Matthew 19:16-22 Self-serving Morality

16 Just then a man came up to Jesus and asked, “Teacher, what good thing must I do to get eternal life?”

17 “Why do you ask me about what is good?” Jesus replied. “There is only One who is good. If you want to enter life, keep the commandments.”

18 “Which ones?” he inquired.

Jesus replied, “‘You shall not murder, you shall not commit adultery, you shall not steal, you shall not give false testimony, 19 honor your father and mother,’[c] and ‘love your neighbor as yourself.’[d]

20 “All these I have kept,” the young man said. “What do I still lack?”

21 Jesus answered, “If you want to be perfect, go, sell your possessions and give to the poor, and you will have treasure in heaven. Then come, follow me.”

22 When the young man heard this, he went away sad, because he had great wealth.

Self-serving Morality

Jesus,  I wouldn’t have spoken to the rich, young ruler this way.  I would have probably accepted his statement about the ‘good’ as fairly innocent.  However, I think that it betrays the heart of many of our problems.  We think that we are good and forget that we need a saviour.  We have a moment when we know we aren’t right with God and we come to you for repentance, but we don’t see the depth of our corruption at any time.  I don’t think we can cope with the horror of what is within us.  You are teaching that we are not good without you.

People think that because they keep most of the commandments and are ‘moral’ compared to their neighbour, they are ‘good’.  You don’t think that.  Also, the real sign of the evil in us is the realisation that we are not living lives of worship for God but we serve ourselves, even by the moral choices that we make.

I just met Michelle Reyes who is teacher of German here at Moody.  She is doing a dissertation on how Goethe writes in the style of the religious works that predate him, but writes secular biographies which aggrandize the self.  It seemed to fit with my thoughts on this passage.  We can use high-sounding religious language and ideas to hide the fact that we are raising up a self that is self-obsessed, self-focused and self-serving.  Help us not to disguise our selfish schemes in religious language.  Help us not to serve ourselves by being moral, but help us to serve you.

Questions

  1. What did the young ruler ask Jesus?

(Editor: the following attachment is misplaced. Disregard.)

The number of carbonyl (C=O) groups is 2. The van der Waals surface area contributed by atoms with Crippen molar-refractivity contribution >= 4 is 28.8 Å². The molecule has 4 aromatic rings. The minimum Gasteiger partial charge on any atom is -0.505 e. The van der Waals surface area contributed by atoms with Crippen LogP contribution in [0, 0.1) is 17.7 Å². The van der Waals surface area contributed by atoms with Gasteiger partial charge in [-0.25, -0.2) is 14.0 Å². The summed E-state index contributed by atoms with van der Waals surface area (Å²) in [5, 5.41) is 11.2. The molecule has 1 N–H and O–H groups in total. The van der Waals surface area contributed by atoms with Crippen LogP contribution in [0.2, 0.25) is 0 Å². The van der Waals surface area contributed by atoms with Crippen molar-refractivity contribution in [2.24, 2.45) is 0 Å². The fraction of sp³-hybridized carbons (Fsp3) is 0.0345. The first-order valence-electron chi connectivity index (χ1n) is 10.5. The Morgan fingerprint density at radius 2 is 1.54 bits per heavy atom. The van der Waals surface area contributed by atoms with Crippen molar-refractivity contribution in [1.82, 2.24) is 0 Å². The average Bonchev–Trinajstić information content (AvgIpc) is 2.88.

2. What was his motive in asking?
  3. Why did Jesus turn the tables on him?
  4. Why do you do good things?
  5. How is it possible to be moral and miss the point behind our good acts?
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About Plymothian

I teach at Moody Bible Institute in Chicago. My interests include education, biblical studies, and spiritual formation. I have been married to Kelli since 1998 and we have two children, Daryl and Amelia. For recreation I like to run, play soccer, play board games, read and travel.
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3 Responses to Matthew 19:16-22 Self-serving Morality

  1. antlong86 says:

    If that man walked into our churches today, we would bend over backwards to make sure he felt right at home. Good respectable professional church member and could only be good for the offerings!

    And if perhaps he had heard our message and walked away, we would have chased after and said that we had been a bit harsh and there was no need for him to take our words to literally.

    Why was Jesus so harsh on this guy? It must be that he knew the man’s motives were impure. As we were reminded at Spring Harvest recently it is all about us recognising our brokenness. That’s when we can come to Jesus.

    If we actually think we’ve got it completely together, then perhaps that is when God cannot touch us.

  2. antlong86 says:

    Just finished reading a chapter on this story in Timothy Keller’s “King’s Cross”. In that he calls Jesus the Rich Young Ruler. He had compassion on the man because he saw something of himself in him. But Jesus who was rich became poor. He gave everything away. But the young man would not do so. If we truly recognise the magnitude of what Jesus the Rich Young Ruler has done for us then it will affect our attitudes to money and those other things we hold on to.

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